Are you looking for something different, educational, and entertaining for adults and children while visiting New Zealand?
On New Zealand’s North Island lies a gem of a tourist attraction–Agrodome–which is a “unique New Zealand farm experience”. We first enjoyed their hour-long “Farm Show” that introduced 19 breeds of sheep on its large stage.
Seeing the sheep all lined up and labeled onstage was quite the sight! Above the stage was a large projector screen that showed close-ups of the presenter’s demonstration for better viewing.
With all of the sheep labeled and seemingly content to relax at their posts, we enjoyed a laugh-filled sheep-shearing performance/presentation by this fellow:
He may have had one of the thickest Kiwi accents I’ve ever heard–and despite me not following half of what he said–he definitely had the room roaring on many occasions.
He aptly demonstrated a live speedy sheep-shearing, resulting in a nearly complete, in-tact sheep fleece!
He passed around a portion of of the fleece, which smelled absolutely horrid, and had the tourists passing it fast! Not the cleanest animals on the planet…
Sheep weren’t the only highlight of the show–there were also ducks, a cow, sheepdog, and lambs! Baby lambs were fed by audience volunteers, which was super adorable.
We were sitting near the front, which made us prime targets for being selected for audience participation. Ethan was chosen and refused to go up, but thankfully Ella didn’t hesitate long before taking his place. She got to go milk the cow, and received a certificate for her efforts:
After the show, the audience was invited to the stage to take photos, pet sheep, etc.
Next, we jumped on trailer of the Agrodome Farm Tour, which was pulled by a tractor:
The tour was full of interesting information about New Zealand agriculture, and included a scenic drive through their 350-acre working farm. Eli just loved it!
The best parts were the many stops to feed/pet the various farm animals. Our children (ages 2 through 10) had a blast, but the excitement wasn’t just limited to just kids!
I particularly enjoyed watching the Chinese tourists taking photos with the animals and (literally) squealing with delight (and maybe a touch of excited terror?) as they approached animals for the first time in their lives, perhaps! You should have heard the nervous squeal on this tourist before taking her peace-sign photo as the sheep came near:
As of summer 2015 statistics taken, there are about 4.6 million residents in New Zealand, and about 30 million sheep! That’s 6.5 sheep for every resident! Whoa!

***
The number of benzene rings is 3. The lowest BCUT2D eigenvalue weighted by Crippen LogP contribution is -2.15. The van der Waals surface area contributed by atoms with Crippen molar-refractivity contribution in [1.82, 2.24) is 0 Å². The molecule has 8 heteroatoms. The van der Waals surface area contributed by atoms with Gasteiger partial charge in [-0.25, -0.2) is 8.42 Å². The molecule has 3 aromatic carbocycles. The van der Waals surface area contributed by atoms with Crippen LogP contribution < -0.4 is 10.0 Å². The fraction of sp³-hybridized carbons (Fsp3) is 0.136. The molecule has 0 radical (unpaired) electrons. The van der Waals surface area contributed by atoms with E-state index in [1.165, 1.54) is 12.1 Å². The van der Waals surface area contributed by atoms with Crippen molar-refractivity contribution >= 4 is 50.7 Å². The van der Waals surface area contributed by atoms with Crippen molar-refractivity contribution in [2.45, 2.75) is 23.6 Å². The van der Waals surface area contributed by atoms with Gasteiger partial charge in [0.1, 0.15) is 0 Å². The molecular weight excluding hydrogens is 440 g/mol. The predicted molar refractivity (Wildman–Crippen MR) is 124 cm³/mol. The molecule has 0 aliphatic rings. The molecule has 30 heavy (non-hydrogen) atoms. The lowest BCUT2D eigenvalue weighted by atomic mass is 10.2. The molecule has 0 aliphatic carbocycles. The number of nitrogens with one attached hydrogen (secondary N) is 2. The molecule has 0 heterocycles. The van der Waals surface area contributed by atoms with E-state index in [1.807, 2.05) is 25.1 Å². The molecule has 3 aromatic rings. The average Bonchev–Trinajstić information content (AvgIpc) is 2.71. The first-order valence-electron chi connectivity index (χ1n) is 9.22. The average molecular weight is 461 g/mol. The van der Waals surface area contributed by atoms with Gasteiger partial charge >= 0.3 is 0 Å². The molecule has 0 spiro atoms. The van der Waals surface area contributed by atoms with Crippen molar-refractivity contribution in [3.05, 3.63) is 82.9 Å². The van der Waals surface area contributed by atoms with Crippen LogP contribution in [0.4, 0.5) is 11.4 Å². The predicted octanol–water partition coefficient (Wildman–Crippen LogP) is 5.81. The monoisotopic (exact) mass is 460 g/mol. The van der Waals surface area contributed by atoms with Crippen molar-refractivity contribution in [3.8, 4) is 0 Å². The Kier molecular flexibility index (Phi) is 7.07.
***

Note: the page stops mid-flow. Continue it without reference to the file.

The tour continued, and the opportunity to feed llamas was particularly popular…
And we had an up-close encounter with the deer (these aren’t wild, folks)!
Apparently, deer were introduced in the 19th century for sport. By the early 20th century, the deer were spreading and becoming a nuisance–damaging pastures and killing native plans. The government encouraged culling, and even hired hunters to help decrease the deer population. “In the 1970s people began catching live wild deer. They leapt from helicopters and grabbed the animals, tranquillised them with dart guns, or used a net gun, which fired a nylon net over the deer. These live animals were sent to deer farms. Deer farming began in the late 1960s. Today there are more than 1.7 million deer on New Zealand farms. Deer are farmed for venison, and for the velvet from their antlers.” (source)
Who knew, right?!
Apparently the wildlife wasn’t the only attraction on the tour. Baby Dawson, with his red hair, was quite the show-stopper! He will now be immortalized in random tourists’ photo albums that they’ll show to their families at home.
When an Indian couple asked if they could take a photo with him, I happily obliged. I was laughing to myself when about 20 photos later they didn’t look like they wanted to hand him back! A young Croatian woman patiently waited for her turn next, and as you can see from the above photo, there were many additional unauthorized photos taken!
Back to the tour…
We stopped to taste some freshly harvested honey (yum!) and kiwi juice, and we drove past rows and rows of kiwi plants…
Kiwi plants are either male or female, and there must be at least one male for every 8 female plants. I loved the description of male plants that I found online “Males are really only useful for one thing and that is making lots and lots of pollen, hence, they are heavy producers of pollen that is attractive to pollinators which carry it off to nearby female kiwi vines. Because the male kiwi vines do not bear fruit, they put all of their energy into vine growth and are, thus, often more vigorous and larger than their female counterparts.” Hmmm…I can see the similarities…
All in all, I thought the show and tour were fun excursions that gave us a true taste of the agricultural side of New Zealand! We’re fortunate enough to live in an area where deer practically reside in our backyard, and we can see llamas from our front window. However, I realize that most people are not fortunate enough to regularly experience farm animal encounters–and it was really fun to watch their reactions to the tour, as well as our children’s smiles. Everyone had a great time–and I felt it was an educational, as well as entertaining experience which helped us better appreciate the significance of the agricultural industry in New Zealand. After all, agriculture is still THE primary industry in New Zealand–followed by tourism, of course.